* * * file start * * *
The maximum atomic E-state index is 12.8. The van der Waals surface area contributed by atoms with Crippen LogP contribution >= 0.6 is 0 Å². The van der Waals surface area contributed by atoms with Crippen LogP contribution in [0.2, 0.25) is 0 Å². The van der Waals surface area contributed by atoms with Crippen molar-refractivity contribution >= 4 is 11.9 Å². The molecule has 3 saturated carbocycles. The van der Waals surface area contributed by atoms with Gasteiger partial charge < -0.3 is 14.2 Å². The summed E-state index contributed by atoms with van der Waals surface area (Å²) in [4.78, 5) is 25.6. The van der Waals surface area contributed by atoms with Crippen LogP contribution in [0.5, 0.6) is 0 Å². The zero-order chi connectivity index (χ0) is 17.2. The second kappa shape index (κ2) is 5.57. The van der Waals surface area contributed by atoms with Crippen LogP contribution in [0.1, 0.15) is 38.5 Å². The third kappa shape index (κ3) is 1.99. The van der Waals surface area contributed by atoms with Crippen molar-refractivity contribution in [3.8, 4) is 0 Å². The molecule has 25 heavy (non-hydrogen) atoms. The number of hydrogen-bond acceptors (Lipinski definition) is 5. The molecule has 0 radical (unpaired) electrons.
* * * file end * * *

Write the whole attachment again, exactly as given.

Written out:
The maximum atomic E-state index is 12.8. The van der Waals surface area contributed by atoms with Crippen LogP contribution >= 0.6 is 0 Å². The van der Waals surface area contributed by atoms with Crippen LogP contribution in [0.2, 0.25) is 0 Å². The van der Waals surface area contributed by atoms with Crippen molar-refractivity contribution >= 4 is 11.9 Å². The molecule has 3 saturated carbocycles. The van der Waals surface area contributed by atoms with Gasteiger partial charge < -0.3 is 14.2 Å². The summed E-state index contributed by atoms with van der Waals surface area (Å²) in [4.78, 5) is 25.6. The van der Waals surface area contributed by atoms with Crippen LogP contribution in [0.5, 0.6) is 0 Å². The zero-order chi connectivity index (χ0) is 17.2. The second kappa shape index (κ2) is 5.57. The van der Waals surface area contributed by atoms with Crippen LogP contribution in [0.1, 0.15) is 38.5 Å². The third kappa shape index (κ3) is 1.99. The van der Waals surface area contributed by atoms with Crippen molar-refractivity contribution in [3.8, 4) is 0 Å². The molecule has 25 heavy (non-hydrogen) atoms. The number of hydrogen-bond acceptors (Lipinski definition) is 5. The molecule has 0 radical (unpaired) electrons.